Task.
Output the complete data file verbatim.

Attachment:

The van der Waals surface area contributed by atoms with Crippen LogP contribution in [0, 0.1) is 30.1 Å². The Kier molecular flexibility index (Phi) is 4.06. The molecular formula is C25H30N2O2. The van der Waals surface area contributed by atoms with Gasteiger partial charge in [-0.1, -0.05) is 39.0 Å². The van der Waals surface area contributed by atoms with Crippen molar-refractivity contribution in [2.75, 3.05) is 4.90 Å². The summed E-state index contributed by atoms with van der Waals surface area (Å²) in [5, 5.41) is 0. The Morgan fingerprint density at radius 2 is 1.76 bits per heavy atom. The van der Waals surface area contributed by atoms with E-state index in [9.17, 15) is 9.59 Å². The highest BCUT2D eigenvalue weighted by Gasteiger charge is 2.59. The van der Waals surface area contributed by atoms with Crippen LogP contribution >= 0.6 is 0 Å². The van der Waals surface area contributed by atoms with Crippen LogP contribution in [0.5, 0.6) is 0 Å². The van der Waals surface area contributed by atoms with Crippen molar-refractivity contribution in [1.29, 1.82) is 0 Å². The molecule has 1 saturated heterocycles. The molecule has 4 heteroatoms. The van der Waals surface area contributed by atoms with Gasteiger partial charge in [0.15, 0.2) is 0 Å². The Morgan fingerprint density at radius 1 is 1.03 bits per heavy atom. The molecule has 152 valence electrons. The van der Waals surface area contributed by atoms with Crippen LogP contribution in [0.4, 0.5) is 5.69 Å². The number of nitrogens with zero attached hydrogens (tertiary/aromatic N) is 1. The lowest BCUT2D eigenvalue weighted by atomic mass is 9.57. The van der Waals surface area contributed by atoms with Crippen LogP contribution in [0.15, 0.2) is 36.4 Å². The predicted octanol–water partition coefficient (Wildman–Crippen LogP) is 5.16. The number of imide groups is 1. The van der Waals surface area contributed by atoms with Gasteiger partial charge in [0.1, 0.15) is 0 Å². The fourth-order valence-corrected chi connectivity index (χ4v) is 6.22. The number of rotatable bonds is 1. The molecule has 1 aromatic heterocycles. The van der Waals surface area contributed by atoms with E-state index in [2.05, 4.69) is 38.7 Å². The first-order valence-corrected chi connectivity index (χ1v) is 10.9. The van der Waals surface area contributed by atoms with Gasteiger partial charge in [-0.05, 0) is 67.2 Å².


The van der Waals surface area contributed by atoms with Crippen LogP contribution in [0, 0.1) is 30.1 Å². The Kier molecular flexibility index (Phi) is 4.06. The molecular formula is C25H30N2O2. The van der Waals surface area contributed by atoms with Gasteiger partial charge in [-0.1, -0.05) is 39.0 Å². The van der Waals surface area contributed by atoms with Crippen molar-refractivity contribution in [2.75, 3.05) is 4.90 Å². The summed E-state index contributed by atoms with van der Waals surface area (Å²) in [5, 5.41) is 0. The Morgan fingerprint density at radius 2 is 1.76 bits per heavy atom. The van der Waals surface area contributed by atoms with E-state index in [9.17, 15) is 9.59 Å². The highest BCUT2D eigenvalue weighted by Gasteiger charge is 2.59. The van der Waals surface area contributed by atoms with Crippen LogP contribution >= 0.6 is 0 Å². The van der Waals surface area contributed by atoms with Crippen LogP contribution in [0.5, 0.6) is 0 Å². The van der Waals surface area contributed by atoms with Crippen molar-refractivity contribution in [1.29, 1.82) is 0 Å². The molecule has 1 saturated heterocycles. The molecule has 4 heteroatoms. The van der Waals surface area contributed by atoms with Gasteiger partial charge in [0.15, 0.2) is 0 Å². The Morgan fingerprint density at radius 1 is 1.03 bits per heavy atom. The molecule has 152 valence electrons. The van der Waals surface area contributed by atoms with Crippen LogP contribution in [0.4, 0.5) is 5.69 Å². The number of nitrogens with zero attached hydrogens (tertiary/aromatic N) is 1. The lowest BCUT2D eigenvalue weighted by atomic mass is 9.57. The van der Waals surface area contributed by atoms with Crippen LogP contribution in [0.15, 0.2) is 36.4 Å². The predicted octanol–water partition coefficient (Wildman–Crippen LogP) is 5.16. The number of imide groups is 1. The van der Waals surface area contributed by atoms with Gasteiger partial charge in [0.1, 0.15) is 0 Å². The fourth-order valence-corrected chi connectivity index (χ4v) is 6.22. The number of rotatable bonds is 1. The molecule has 1 aromatic heterocycles. The van der Waals surface area contributed by atoms with E-state index in [2.05, 4.69) is 38.7 Å². The first-order valence-corrected chi connectivity index (χ1v) is 10.9. The van der Waals surface area contributed by atoms with Gasteiger partial charge in [-0.05, 0) is 67.2 Å².